PCA economist firm on 2014 growth projection in 8 percent range

Sources: Portland Cement Association, Skokie, Ill.; CP staff

Although recent indicators point to a tempering of the U.S. economy, PCA is maintaining its forecast for steady growth in construction and cement consumption during the next five years, starting with a projected 7.9 percent increase this year in powder shipments, nearly double the 4.5 increase the industry logged in 2013 over prior-year volume.

“There is considerable evidence that the economy’s growth path has softened during the past several months, but we believe underlying economic fundamentals are stronger than the data suggest,” affirms PCA Chief Economist  Ed Sullivan.

Real GDP weakened considerably during the fourth quarter to 2.6 percent from 4.1 percent in the third quarter of 2013. Preliminary first quarter estimates growth at a meager 0.1 percent. Furthermore, consumer confidence has recorded setbacks, mortgage applications have recorded sustained weekly declines, the housing market has stalled, and real put-in-place construction activity has slowed.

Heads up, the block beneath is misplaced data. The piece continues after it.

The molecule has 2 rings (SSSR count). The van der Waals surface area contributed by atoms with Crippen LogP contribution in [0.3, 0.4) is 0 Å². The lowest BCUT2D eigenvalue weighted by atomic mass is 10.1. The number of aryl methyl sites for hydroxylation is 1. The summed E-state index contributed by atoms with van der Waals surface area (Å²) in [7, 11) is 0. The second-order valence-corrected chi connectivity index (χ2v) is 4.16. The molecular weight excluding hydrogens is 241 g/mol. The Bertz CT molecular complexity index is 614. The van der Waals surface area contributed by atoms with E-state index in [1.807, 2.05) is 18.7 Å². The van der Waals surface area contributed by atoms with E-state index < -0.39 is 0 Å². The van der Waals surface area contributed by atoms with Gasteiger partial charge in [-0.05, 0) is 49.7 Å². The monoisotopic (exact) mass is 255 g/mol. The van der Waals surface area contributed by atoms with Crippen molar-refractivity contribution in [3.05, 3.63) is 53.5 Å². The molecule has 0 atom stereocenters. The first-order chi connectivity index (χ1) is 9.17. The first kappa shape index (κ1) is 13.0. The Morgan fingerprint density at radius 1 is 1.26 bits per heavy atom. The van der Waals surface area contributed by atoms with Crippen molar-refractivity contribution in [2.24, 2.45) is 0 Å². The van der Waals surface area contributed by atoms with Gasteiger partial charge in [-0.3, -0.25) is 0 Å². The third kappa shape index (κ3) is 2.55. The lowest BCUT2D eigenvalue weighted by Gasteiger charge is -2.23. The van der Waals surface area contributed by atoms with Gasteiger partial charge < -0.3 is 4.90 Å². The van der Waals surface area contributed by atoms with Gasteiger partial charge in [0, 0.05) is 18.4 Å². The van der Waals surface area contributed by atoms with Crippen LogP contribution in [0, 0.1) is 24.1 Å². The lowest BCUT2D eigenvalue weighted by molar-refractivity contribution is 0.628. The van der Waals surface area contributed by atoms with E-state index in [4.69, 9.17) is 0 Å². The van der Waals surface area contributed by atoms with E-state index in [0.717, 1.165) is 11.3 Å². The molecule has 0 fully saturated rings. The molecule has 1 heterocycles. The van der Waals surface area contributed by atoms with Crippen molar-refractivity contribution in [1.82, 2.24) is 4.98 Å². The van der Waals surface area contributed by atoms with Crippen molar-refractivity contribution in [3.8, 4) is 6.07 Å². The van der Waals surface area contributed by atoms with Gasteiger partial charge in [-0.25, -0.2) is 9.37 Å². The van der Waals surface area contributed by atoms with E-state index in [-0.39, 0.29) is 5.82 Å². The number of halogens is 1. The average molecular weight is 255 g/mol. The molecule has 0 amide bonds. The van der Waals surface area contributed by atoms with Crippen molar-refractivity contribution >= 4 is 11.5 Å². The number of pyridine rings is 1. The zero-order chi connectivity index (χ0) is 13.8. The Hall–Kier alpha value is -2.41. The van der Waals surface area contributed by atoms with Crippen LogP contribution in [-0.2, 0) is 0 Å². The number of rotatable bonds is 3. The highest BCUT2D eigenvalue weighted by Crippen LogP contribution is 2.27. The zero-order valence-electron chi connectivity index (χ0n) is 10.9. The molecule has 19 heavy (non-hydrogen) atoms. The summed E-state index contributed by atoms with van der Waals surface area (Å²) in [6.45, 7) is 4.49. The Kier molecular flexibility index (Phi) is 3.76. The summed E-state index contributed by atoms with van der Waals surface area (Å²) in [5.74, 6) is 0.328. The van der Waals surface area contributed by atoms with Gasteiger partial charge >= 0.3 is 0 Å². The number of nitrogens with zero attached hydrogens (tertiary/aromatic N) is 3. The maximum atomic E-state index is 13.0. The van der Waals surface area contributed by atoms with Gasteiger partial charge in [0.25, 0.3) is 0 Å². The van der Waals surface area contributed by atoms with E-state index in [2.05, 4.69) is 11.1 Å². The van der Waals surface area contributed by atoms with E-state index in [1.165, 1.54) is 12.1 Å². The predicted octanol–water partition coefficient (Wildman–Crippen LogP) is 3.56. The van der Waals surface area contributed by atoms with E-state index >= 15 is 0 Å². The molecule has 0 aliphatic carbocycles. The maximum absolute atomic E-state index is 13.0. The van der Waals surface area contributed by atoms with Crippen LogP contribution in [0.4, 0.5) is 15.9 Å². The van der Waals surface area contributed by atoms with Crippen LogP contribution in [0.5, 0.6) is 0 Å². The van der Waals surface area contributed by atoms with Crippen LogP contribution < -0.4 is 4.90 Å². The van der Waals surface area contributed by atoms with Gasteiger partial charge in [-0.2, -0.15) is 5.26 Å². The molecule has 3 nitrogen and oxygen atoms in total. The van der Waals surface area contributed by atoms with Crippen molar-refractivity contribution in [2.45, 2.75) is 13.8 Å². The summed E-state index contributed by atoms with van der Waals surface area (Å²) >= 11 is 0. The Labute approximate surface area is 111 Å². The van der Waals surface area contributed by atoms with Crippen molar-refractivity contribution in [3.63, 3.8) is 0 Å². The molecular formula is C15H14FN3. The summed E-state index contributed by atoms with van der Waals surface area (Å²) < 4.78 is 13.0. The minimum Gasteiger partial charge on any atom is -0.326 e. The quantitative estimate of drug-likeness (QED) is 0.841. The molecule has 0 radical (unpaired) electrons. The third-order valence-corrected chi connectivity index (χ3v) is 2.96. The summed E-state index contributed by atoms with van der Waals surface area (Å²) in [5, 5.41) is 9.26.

The principal cause for the recent economic weakness, according to Sullivan, is the unusually adverse weather conditions across the United States during the fourth quarter of 2013 and first quarter of 2014. “The weather conditions had an obvious impact on cement consumption – limiting construction and concrete use. The northern states and much of the east coast were hit hard, with year-over-year losses of as much as 25 percent. However, despite this drag, nation-wide cement recorded gains. Through the first quarter, cement consumption increased 4.5 percent compared to the same period in 2013.”